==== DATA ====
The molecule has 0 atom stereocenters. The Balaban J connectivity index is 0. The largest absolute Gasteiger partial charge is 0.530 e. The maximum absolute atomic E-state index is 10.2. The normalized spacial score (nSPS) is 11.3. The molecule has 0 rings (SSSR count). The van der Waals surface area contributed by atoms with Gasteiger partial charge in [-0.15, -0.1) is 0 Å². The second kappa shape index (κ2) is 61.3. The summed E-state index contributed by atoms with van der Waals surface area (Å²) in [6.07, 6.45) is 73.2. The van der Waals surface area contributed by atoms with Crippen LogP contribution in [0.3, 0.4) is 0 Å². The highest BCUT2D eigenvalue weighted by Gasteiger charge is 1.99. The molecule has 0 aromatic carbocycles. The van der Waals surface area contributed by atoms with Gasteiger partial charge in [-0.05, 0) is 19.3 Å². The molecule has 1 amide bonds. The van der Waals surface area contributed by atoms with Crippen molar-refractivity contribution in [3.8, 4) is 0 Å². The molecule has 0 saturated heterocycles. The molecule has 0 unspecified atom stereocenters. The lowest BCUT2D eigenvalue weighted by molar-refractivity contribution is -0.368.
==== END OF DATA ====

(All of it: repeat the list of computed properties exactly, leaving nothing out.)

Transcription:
The molecule has 0 atom stereocenters. The Balaban J connectivity index is 0. The largest absolute Gasteiger partial charge is 0.530 e. The maximum absolute atomic E-state index is 10.2. The normalized spacial score (nSPS) is 11.3. The molecule has 0 rings (SSSR count). The van der Waals surface area contributed by atoms with Gasteiger partial charge in [-0.15, -0.1) is 0 Å². The second kappa shape index (κ2) is 61.3. The summed E-state index contributed by atoms with van der Waals surface area (Å²) in [6.07, 6.45) is 73.2. The van der Waals surface area contributed by atoms with Crippen LogP contribution in [0.3, 0.4) is 0 Å². The highest BCUT2D eigenvalue weighted by Gasteiger charge is 1.99. The molecule has 0 aromatic carbocycles. The van der Waals surface area contributed by atoms with Gasteiger partial charge in [-0.05, 0) is 19.3 Å². The molecule has 1 amide bonds. The van der Waals surface area contributed by atoms with Crippen molar-refractivity contribution in [3.8, 4) is 0 Å². The molecule has 0 saturated heterocycles. The molecule has 0 unspecified atom stereocenters. The lowest BCUT2D eigenvalue weighted by molar-refractivity contribution is -0.368.